The economic downturn has more Albertans opting to eat meals at home rather than at restaurants and pubs. Yet even with the recent pull-back, diners in this province are still spending more than most other Canadians.
Over most of the last five years, per capita spending at restaurants and bars in Alberta was by far the highest in the country. It peaked at just under $180 per person, per month, right around the middle of 2014. Not coincidently, that was when oil prices reached a peak of $US 107 per barrel. After that, the economy became more challenging and per capita spending started to slide (see graph).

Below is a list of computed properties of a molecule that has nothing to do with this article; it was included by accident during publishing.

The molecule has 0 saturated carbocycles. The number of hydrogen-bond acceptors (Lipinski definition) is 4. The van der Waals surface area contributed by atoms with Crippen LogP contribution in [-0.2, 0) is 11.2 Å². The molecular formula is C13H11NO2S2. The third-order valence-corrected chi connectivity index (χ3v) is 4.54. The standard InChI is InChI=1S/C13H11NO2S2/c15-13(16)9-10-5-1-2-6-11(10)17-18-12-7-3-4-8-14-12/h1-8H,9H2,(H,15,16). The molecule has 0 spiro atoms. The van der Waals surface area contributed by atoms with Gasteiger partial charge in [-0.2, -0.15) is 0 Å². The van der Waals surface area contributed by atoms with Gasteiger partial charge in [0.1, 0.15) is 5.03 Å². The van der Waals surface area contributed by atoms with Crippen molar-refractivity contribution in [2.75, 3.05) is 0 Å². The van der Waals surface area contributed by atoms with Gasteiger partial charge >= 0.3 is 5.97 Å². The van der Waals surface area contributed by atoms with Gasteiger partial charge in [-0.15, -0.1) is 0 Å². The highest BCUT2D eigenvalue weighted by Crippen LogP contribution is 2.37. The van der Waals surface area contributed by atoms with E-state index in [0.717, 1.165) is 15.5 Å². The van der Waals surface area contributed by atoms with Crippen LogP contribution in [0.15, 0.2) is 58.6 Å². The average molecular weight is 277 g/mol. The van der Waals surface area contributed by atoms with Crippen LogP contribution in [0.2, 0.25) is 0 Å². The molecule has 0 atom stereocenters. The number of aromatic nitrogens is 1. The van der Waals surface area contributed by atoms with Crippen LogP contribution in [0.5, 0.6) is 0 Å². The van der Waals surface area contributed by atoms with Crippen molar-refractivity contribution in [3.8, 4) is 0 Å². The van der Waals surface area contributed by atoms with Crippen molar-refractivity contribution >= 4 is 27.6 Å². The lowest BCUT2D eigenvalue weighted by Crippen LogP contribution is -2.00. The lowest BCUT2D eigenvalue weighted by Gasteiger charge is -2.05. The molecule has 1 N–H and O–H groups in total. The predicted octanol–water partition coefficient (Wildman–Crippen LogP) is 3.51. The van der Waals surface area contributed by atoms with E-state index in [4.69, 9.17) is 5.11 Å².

Restaurant and bar receipts are a useful barometer of consumer confidence since most of the money spent eating out is discretionary—that is, it’s optional rather than necessary.
In October of last year, Alberta was bumped out of its top spot by British Columbia, where monthly per capita spending is now $177. That’s not a great shock since BC’s economy is currently the fastest growing in the country and the job market is doing well.
Compared to the rest of Canada, Albertans are still spending a lot on meals and drinks in restaurants. The national average in February was $142. Perhaps a bit surprisingly, given its culture of eating and dining, Quebec had the lowest average per capita spending at only $111 per person.*
*Courtesy of Todd Hirsch • ATB Financial, Chief Economist